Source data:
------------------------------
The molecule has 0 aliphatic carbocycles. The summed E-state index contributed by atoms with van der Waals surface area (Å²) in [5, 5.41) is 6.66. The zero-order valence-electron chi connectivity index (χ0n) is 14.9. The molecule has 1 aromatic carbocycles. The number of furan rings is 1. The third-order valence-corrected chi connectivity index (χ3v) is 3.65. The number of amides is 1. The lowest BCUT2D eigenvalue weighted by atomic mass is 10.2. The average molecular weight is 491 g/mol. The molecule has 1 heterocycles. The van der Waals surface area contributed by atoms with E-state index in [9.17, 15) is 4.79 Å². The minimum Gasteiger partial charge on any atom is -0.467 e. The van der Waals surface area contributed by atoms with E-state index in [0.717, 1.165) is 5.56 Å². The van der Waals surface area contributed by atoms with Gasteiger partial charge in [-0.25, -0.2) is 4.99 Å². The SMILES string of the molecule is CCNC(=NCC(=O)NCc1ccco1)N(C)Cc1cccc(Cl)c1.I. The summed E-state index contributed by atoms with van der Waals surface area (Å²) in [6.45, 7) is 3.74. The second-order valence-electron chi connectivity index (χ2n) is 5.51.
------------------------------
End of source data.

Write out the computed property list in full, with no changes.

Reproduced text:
The molecule has 0 aliphatic carbocycles. The summed E-state index contributed by atoms with van der Waals surface area (Å²) in [5, 5.41) is 6.66. The zero-order valence-electron chi connectivity index (χ0n) is 14.9. The molecule has 1 aromatic carbocycles. The number of furan rings is 1. The third-order valence-corrected chi connectivity index (χ3v) is 3.65. The number of amides is 1. The lowest BCUT2D eigenvalue weighted by atomic mass is 10.2. The average molecular weight is 491 g/mol. The molecule has 1 heterocycles. The van der Waals surface area contributed by atoms with E-state index in [9.17, 15) is 4.79 Å². The minimum Gasteiger partial charge on any atom is -0.467 e. The van der Waals surface area contributed by atoms with E-state index in [0.717, 1.165) is 5.56 Å². The van der Waals surface area contributed by atoms with Gasteiger partial charge in [-0.25, -0.2) is 4.99 Å². The SMILES string of the molecule is CCNC(=NCC(=O)NCc1ccco1)N(C)Cc1cccc(Cl)c1.I. The summed E-state index contributed by atoms with van der Waals surface area (Å²) in [6.45, 7) is 3.74. The second-order valence-electron chi connectivity index (χ2n) is 5.51.